Combat Robots

To avoid the trouble of pouring another motor mount, we bought a new mount from the Robot Marketplace. It’s pretty nice, but pretty simple. It makes me wonder how hard it would be to avoid all this casting mess with a mill. A mill would be nice.

It’s interesting to see how far we’ve progressed on this project by investigating the mounts. We started off with some jigsaw’ed 2×4’s that clamped down with rubber sheets for friction. Many facepalms were had. Working on this robot was another educational experience.

It was like communicating with myself last summer and wondering why in the world I chose to do things the way I did. Axle too large? Hammer it in. Discount possibility things will have to be taken apart later.

Here’s a nice garage-spanning table I made with my dad as a bonus. It’s nice that we don’t have to work on the floor anymore.

Here are the failed attempts at shaft collar wheel hubs that sheared off during our previous run. We started with JB weld, moved to epoxy/gorilla glue? mixture, and settled with some extra strength epxoy. Still didn’t work.

However we have opted to mount the reduction sprocket directly onto the wheel. By the sheer weight of the things we were afraid the hardened steel would be impossible to machine with our inadequate tools. However, we found out that the inside is extremely soft most likely cast iron. Machining worked well, and this solution seems like a confident final solution to our wheel hub problem. It’s a wonder we didn’t think of this painfully obvious solution earlier. More facepalms all around.


Last spring semester (2011) I made this pan/tilt setup to mount a turret for Mech Warfare. It’s been stagnant for a while but I might be able to buy the airsoft tank cannon soon. I have an incredibly small 150′ range camera system set up so I might be able to test the full setup soon. However, I haven’t worked on the hexapod for a while as I don’t yet have the funds to buy the nice Dynamixel servos I wanted to use. Hobby servos just won’t cut it for me for a walking robot.

Mechanically, its based off the ServoCity pan/tilt system made of ABS. I made this one out of blue laser cut clear acrylic scrap, and modified it to use the lazy susan turntable as reinforcement for the pan servo axle.

Some time next summer after I’ve gotten used to programming quadrupeds I might consider rebuilding that hexapod for competition 2013. Control is shaky on the standard RC airplane transmitter, and hopefully serial control with the SSC-32 might be better. However, I used some pretty cheap Towerpro servos from Hobbyking for this pan/tilt, so I’m not really confident in the lifespan of this pan/tilt. Hey, at least they were cheap.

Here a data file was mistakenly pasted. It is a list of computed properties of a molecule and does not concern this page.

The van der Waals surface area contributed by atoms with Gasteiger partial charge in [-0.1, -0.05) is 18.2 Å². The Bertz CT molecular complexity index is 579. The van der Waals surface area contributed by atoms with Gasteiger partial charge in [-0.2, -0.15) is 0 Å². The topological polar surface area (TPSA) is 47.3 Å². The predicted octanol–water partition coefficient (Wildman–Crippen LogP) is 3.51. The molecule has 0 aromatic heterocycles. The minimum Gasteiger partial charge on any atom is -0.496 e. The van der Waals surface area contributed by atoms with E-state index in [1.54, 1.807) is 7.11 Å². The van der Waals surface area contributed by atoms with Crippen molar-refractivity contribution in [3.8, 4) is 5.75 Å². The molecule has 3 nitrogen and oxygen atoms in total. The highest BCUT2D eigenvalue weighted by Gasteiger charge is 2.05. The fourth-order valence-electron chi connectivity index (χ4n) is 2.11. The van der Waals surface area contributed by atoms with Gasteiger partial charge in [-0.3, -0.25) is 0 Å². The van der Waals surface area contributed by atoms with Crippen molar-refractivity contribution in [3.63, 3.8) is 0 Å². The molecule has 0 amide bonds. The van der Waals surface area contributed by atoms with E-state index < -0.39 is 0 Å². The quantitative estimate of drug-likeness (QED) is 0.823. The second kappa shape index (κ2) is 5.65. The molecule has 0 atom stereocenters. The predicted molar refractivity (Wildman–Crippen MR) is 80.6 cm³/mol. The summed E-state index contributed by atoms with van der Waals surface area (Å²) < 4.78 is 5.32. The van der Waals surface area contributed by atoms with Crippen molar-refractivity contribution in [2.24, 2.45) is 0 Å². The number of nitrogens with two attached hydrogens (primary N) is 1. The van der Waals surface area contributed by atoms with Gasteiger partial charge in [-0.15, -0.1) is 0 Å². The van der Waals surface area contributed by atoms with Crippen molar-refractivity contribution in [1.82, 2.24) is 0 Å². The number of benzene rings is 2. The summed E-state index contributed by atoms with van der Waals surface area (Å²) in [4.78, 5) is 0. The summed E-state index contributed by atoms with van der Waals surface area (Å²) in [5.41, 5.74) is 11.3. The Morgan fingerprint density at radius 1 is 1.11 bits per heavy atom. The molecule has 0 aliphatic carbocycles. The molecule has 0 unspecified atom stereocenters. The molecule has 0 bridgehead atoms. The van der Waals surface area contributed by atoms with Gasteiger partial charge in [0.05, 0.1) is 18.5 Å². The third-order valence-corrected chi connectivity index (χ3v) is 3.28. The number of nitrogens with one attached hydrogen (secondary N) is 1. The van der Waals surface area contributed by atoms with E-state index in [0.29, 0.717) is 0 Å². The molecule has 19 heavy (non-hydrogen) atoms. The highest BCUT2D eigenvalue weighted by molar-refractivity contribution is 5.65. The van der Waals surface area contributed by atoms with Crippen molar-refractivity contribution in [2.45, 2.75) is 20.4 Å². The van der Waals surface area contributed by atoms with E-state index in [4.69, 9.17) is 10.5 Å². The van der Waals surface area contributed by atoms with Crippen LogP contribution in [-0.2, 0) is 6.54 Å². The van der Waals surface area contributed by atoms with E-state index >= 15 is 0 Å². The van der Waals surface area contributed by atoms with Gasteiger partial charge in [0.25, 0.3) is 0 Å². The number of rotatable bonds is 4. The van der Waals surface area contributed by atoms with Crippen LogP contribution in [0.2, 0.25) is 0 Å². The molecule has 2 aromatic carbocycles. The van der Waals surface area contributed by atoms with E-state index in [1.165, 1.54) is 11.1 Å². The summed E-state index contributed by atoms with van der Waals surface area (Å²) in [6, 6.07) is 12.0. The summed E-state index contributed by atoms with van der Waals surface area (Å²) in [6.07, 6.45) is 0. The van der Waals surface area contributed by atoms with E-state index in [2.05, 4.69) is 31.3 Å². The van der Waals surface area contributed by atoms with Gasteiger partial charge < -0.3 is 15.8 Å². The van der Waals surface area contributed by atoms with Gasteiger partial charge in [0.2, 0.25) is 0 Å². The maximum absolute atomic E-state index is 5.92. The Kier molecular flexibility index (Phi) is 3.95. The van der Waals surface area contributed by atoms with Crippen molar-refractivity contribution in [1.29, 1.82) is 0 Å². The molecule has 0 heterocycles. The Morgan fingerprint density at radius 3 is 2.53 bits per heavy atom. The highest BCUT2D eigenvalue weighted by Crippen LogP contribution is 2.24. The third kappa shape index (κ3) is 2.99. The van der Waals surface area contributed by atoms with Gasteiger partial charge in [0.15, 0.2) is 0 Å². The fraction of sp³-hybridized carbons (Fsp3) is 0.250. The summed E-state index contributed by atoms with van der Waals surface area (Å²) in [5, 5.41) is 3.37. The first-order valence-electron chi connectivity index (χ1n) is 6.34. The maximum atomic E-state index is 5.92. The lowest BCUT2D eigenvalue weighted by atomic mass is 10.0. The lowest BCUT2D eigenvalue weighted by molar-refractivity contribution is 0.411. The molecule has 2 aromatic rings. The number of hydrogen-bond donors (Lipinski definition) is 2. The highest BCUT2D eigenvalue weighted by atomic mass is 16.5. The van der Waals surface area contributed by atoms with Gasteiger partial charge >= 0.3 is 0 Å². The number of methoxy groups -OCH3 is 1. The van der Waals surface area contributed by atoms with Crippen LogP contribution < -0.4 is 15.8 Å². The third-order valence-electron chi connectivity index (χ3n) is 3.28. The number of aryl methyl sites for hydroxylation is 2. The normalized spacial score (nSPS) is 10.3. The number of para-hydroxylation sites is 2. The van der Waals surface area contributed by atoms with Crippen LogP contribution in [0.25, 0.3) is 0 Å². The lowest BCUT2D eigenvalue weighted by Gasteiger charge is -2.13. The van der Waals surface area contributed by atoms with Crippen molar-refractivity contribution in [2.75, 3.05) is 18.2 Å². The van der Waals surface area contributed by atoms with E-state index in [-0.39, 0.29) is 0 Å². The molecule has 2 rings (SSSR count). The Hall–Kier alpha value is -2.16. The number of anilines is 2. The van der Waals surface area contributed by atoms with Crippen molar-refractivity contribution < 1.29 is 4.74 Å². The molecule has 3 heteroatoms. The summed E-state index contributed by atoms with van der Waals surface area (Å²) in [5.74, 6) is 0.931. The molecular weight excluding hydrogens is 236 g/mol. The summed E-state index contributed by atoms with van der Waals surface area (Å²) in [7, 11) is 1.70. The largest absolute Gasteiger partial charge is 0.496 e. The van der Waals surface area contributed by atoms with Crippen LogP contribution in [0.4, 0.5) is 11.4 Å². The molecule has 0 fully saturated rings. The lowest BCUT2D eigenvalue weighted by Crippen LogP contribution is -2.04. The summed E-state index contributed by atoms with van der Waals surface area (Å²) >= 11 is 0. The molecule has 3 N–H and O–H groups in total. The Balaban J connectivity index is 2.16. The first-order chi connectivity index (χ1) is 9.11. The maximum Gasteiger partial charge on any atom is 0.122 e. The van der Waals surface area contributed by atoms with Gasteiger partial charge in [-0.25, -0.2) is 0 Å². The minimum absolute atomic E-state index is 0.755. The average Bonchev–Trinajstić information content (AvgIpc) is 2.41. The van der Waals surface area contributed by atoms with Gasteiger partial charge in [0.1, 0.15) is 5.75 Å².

With my digital camera taped onto the mounting platform.

There it is. The rebirth of Spirit MK1. It is essentially a moving DDR platform box on wheels as of now. Our old solid steel frame was way too heavy and extremely overbuilt. It was good welding practice, but that old one piece frame just didn’t like to be modified. We tried to change that with our second frame iteration. This frame was made from 1″ aluminum square bar that we initially planned to braze or weld together.

The only welder we encountered was some random guy standing in line behind us at the metal supply store, and our HTS-2000 (advertised to be “stronger than the surrounding material”) failed miserably to stand up to any impact tests. and thus, the bolting began…

Six bolts per corner, three module boxes (drive left, drive right, and center) totaling hundreds of bolts. After we put it together, it started vibrating apart. Assembly number two included hundreds of tension washers. I would not be surprised if the added weight of the steel bolts has negated any weight/strength benefit from using aluminum, but at least the frame will stay shiny without sealing now. Our goal was simply to make the new config drive, which is what we did.

If you look closely you can see three cast motor mounts. Yes! They were a success. However the last mount took forever to make (too many unsuccessful pours) so we might just buy an official motor mount to compensate. On the bot is instead one of our unsuccessfully poured motor mounts. A permanent solution can wait.

Otherwise the configuration is relatively similar to Spirit MK1. We have divided the robot into functional sections. The drive modules just include the transmission. The center module will house the batteries, motors, and electronics. A separate weapons module will be installed at the front/top, while armor plating will cover the exposed sides.

We spent quite a bit of time attempting to make hubs that would effectively restrain the wheels to their axles. However, most of our attempts have been failing. For this iteration, we attempted to double epoxy two shaft collars (that conveniently are the same diameter as the wheel bore) to transmit the torque. After a successful run and rounds of cheering, the robot attempted a tank steer while beached on a rock (we built this thing with low clearance to avoid wedge attacks). The stall was enough to shear off some of our temporary wheel hubs and left the wheels to freely spin.